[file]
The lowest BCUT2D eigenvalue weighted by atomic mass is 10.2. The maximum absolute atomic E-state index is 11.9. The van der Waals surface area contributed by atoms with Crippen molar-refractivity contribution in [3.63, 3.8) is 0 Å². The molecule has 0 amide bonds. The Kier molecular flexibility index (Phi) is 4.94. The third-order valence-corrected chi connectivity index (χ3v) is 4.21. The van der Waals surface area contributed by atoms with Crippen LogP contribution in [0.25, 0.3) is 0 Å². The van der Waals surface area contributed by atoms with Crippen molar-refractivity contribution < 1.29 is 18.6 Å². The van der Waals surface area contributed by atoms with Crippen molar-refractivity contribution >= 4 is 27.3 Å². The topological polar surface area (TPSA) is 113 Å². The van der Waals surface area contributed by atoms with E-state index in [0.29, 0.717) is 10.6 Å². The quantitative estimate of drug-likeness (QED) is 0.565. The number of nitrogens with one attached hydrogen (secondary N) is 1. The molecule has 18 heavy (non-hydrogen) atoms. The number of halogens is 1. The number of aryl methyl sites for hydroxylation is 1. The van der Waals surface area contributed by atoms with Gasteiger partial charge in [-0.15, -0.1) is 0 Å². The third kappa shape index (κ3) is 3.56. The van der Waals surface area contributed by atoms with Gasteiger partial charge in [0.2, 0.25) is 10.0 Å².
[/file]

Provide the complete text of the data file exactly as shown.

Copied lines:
The lowest BCUT2D eigenvalue weighted by atomic mass is 10.2. The maximum absolute atomic E-state index is 11.9. The van der Waals surface area contributed by atoms with Crippen molar-refractivity contribution in [3.63, 3.8) is 0 Å². The molecule has 0 amide bonds. The Kier molecular flexibility index (Phi) is 4.94. The third-order valence-corrected chi connectivity index (χ3v) is 4.21. The van der Waals surface area contributed by atoms with Crippen LogP contribution in [0.25, 0.3) is 0 Å². The van der Waals surface area contributed by atoms with Crippen molar-refractivity contribution < 1.29 is 18.6 Å². The van der Waals surface area contributed by atoms with Crippen molar-refractivity contribution >= 4 is 27.3 Å². The topological polar surface area (TPSA) is 113 Å². The van der Waals surface area contributed by atoms with E-state index in [0.29, 0.717) is 10.6 Å². The quantitative estimate of drug-likeness (QED) is 0.565. The number of nitrogens with one attached hydrogen (secondary N) is 1. The molecule has 18 heavy (non-hydrogen) atoms. The number of halogens is 1. The number of aryl methyl sites for hydroxylation is 1. The van der Waals surface area contributed by atoms with Gasteiger partial charge in [-0.15, -0.1) is 0 Å². The third kappa shape index (κ3) is 3.56. The van der Waals surface area contributed by atoms with Gasteiger partial charge in [0.2, 0.25) is 10.0 Å².